Smith thinks it’s a shame that more people aren’t aware of C.R. Patterson’s place in history. He invites visitors to Greenfield to see a small display he set up at the historical society on the east end of town.
Patterson Body Company- C.R. Patterson & Sons – PATTERSON-GREENFIELD- Greenfield, Ohio- (1916-1919) – C.R. Patter­son was born into slavery in 1833 and as a free man in 1865 moved from Virginia to settle in Greenfield, Ohio, where he took up work as a blacksmith. His talent served him well. By the turn of the century he was a successful carriagemaker, and his company C.R. Patterson & Sons was thriving. The son most involved was Fred, who was educated at Ohio State University where reportedly he was the first African-American on the football team. He was also, like his father, a natural mechanic. Although the younger Patterson may have built his first car as early as 1902, it was not until 1916 that formal manufacture of an automobile was embarked upon. “If it’s a Patterson it’s a good one” had been a slogan for the company’s carriages, and that was equally true of the company’s automobile. Its engine was a 30 hp four from Continental, and its component parts – cantilever springs, full-floating rear axle, demountable rims – were well put together. “You are cordially invited to visit our factory. Glad to have you,” advertising said. “Glad to show you how good we make this Patterson-Greenfield Automobile. It will pay you to come and look around.” Patterson-Greenfields were offered as tourers and roadsters, and the price tag was about $850. Estimates of the total number built have ranged from 30 to 150 cars. At least one car is known to be extant. The reason manufacture was discontinued in 1919 was the move of the company into another area of the industry: the production of custom bodies for commercial vehicles. All of the design work for the hearses and buses, moving vans, ice, bakery and milk trucks to follow was seen to by Fred Patterson, Jr., the third generation Patterson in the family business. The company continued in the body­building field until felled by the Depression in the mid-Thirties. – —-Patterson Body Company – Cleveland, Ohio – built bodies for the 1909 Woodland automobiles also built in Cleveland.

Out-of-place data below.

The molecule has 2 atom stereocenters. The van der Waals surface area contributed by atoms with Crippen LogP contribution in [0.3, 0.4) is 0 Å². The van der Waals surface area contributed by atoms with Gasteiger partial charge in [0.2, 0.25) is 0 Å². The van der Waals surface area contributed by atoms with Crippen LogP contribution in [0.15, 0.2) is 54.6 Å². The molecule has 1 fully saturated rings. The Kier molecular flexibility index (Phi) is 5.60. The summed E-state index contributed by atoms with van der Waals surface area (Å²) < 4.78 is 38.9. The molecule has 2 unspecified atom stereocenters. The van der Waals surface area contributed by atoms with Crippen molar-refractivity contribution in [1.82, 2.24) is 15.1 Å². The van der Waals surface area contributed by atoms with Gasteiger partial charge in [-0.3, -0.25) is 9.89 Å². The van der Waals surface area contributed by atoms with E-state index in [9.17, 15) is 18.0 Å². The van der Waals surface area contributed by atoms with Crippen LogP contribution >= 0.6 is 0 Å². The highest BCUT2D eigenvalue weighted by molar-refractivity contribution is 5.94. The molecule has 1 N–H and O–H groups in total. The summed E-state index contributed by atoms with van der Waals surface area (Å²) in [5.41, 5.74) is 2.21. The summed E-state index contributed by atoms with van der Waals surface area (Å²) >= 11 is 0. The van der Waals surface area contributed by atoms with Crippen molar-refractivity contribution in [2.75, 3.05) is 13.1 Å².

The Pattersons of Greenfield, Ohio, were an African-American family who, beginning in 1915, manufactured automobiles, buses, and trucks. They called their line the ‘Patterson-Greenfield’ and produced vehicles until the 1930s, when they could no longer compete with the large Detroit companies. The family was established by Charles Richard Patterson, a blacksmith who escaped from slavery in West Virginia just before the Civil War by running away to freedom in Ohio. He bought into a blacksmith business, took it over, and founded the Charles R. Patterson Carriage Co. which built various horse-drawn vehicles beginning in the 1860s.

When Patterson died, his son Frederick Douglass Patterson took over the company and decided to produce the new “horseless carriage,” an early name for automobiles. They manufactured their first car in 1915. It sold for $850.Without the financial ability to expand on a large scale, the company built only 150 cars and began to make specialized buses and trucks. Frederick Douglass Patterson died in 1937.You probably never rode in a Patterson-Greenfield, but the few rare surviving automobiles are now valuable collectors’ items, and you might just see one of these vehicles built by African Americans at an antique car show.

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Who was the first African-American car manufacturer?